Town Council held a working session on the Comprehensive Plan on Thursday, March 17th at 7 PM at the Library. Consultants from the National Civic League and Deliberative Democracy presented the process approach that will be employed. The Meeting Agenda is found here. Council will hold a follow-up meeting to further discuss formation of the Initiating Committee, who will have responsibility for defining the planning process and forming the Stakeholder Group. The intent is to have broad public representation and participation in the development of the Plan. The targeted Plan completion date is June 2012.
According to the Town website, “the Chapel Hill Comprehensive Plan guides the future of the community. The current Comprehensive Plan was adopted on May 8, 2000, and is supplemented by various small area plans and other documents that guide the vision for Chapel Hill. The community and the Council have asked for a new Comprehensive Plan to bring these documents together, to reexamine the vision and to plan together for our community’s future.”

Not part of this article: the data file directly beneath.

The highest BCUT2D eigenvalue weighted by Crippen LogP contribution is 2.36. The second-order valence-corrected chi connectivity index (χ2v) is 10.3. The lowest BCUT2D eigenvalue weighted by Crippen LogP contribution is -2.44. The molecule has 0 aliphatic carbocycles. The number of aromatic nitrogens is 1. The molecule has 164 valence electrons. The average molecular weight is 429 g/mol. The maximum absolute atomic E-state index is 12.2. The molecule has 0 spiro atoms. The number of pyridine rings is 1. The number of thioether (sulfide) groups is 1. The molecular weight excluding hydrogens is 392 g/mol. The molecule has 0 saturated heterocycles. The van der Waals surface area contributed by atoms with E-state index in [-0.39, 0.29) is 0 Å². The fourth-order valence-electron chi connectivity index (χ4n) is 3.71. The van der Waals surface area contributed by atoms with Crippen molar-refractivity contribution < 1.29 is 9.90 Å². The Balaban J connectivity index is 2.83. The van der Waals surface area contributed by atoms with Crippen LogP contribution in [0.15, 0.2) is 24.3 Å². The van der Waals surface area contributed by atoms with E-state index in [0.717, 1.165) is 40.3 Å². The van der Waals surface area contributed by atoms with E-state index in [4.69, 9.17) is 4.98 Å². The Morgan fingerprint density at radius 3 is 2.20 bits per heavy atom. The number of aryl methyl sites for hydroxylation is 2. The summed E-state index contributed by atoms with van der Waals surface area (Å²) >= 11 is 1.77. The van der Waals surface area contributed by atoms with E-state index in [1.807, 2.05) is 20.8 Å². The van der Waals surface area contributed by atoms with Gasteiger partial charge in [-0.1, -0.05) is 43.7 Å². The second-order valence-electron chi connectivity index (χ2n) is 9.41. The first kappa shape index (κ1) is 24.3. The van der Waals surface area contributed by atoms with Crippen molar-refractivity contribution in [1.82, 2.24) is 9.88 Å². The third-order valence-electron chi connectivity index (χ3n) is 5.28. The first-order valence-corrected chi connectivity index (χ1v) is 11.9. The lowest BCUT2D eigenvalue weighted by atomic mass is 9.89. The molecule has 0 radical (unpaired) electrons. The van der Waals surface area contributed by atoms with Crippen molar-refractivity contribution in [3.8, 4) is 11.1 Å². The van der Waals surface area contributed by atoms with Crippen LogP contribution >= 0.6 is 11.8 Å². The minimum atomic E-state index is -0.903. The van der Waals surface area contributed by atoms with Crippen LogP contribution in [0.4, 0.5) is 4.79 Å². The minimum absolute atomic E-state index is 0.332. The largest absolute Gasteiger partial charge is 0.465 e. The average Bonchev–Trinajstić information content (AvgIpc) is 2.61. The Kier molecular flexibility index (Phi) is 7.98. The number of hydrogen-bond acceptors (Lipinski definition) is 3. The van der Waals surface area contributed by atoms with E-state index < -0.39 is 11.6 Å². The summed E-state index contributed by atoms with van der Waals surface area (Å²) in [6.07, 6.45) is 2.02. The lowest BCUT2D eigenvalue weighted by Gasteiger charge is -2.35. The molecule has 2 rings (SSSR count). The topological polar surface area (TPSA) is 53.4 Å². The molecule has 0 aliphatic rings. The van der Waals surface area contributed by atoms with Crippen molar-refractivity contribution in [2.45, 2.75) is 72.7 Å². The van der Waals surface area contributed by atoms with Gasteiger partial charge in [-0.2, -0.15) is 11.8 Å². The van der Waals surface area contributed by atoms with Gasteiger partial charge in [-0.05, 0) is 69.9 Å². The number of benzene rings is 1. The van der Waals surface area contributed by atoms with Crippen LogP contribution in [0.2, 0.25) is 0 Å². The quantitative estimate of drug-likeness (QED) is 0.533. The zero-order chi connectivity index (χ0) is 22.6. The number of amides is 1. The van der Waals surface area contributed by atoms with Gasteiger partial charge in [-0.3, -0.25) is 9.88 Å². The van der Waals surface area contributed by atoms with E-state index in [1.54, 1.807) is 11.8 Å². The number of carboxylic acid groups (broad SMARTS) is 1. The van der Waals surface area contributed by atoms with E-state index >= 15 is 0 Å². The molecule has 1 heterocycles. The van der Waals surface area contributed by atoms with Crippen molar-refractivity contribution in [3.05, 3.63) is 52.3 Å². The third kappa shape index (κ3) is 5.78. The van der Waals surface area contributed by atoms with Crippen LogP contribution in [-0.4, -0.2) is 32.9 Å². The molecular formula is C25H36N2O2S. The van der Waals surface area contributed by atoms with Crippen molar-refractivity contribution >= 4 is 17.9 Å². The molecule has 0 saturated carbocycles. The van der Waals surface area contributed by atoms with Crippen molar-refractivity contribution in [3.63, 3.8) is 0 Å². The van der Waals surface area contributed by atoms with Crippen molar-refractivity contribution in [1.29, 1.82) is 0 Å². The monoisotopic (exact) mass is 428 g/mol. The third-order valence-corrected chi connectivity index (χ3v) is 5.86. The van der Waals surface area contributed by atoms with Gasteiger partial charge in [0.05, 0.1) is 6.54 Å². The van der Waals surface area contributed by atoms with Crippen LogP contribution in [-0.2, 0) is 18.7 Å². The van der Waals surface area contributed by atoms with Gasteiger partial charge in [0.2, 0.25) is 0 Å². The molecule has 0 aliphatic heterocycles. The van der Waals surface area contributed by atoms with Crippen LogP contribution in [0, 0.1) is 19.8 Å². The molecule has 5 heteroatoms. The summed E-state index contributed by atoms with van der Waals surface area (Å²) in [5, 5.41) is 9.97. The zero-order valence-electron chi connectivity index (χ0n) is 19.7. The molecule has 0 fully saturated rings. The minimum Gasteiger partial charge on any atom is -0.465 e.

A key 5.8 acre parcel containing a significant forest, steep slopes and many creeks borders the Little Creek Bottom Lands. A local developer has requested a change in Chapel Hill’s zoning ordinance from low density to conditional use which could allow 90 condos. This proposed project, Aydan Court, borders a waterfowl impoundment built by the Corps of Engineers to create wildlife habitat for bottom lands lost when Jordan Lake was made. It is designated a Natural Heritage Area for its wildlife resources.
On February 21. 2011, the Sierra Club, the Audubon Society, and Neighbors for Responsible Growth, along with other citizens spoke against the rezoning.
Neighbors for Responsible Growth (NRG) asked the Town Council to reject the Aydan Court rezoning proposal. Following are the key points:
- This R-1 designation was not intended as a holding zone, but rather zoned because of its location near the Little Creek Bottom lands and Jordan Lake. Former Mayor Jimmy Wallace tried to buy the Snipes Farm for the Town years ago recognizing the intrinsic merit and importance of this property as open space.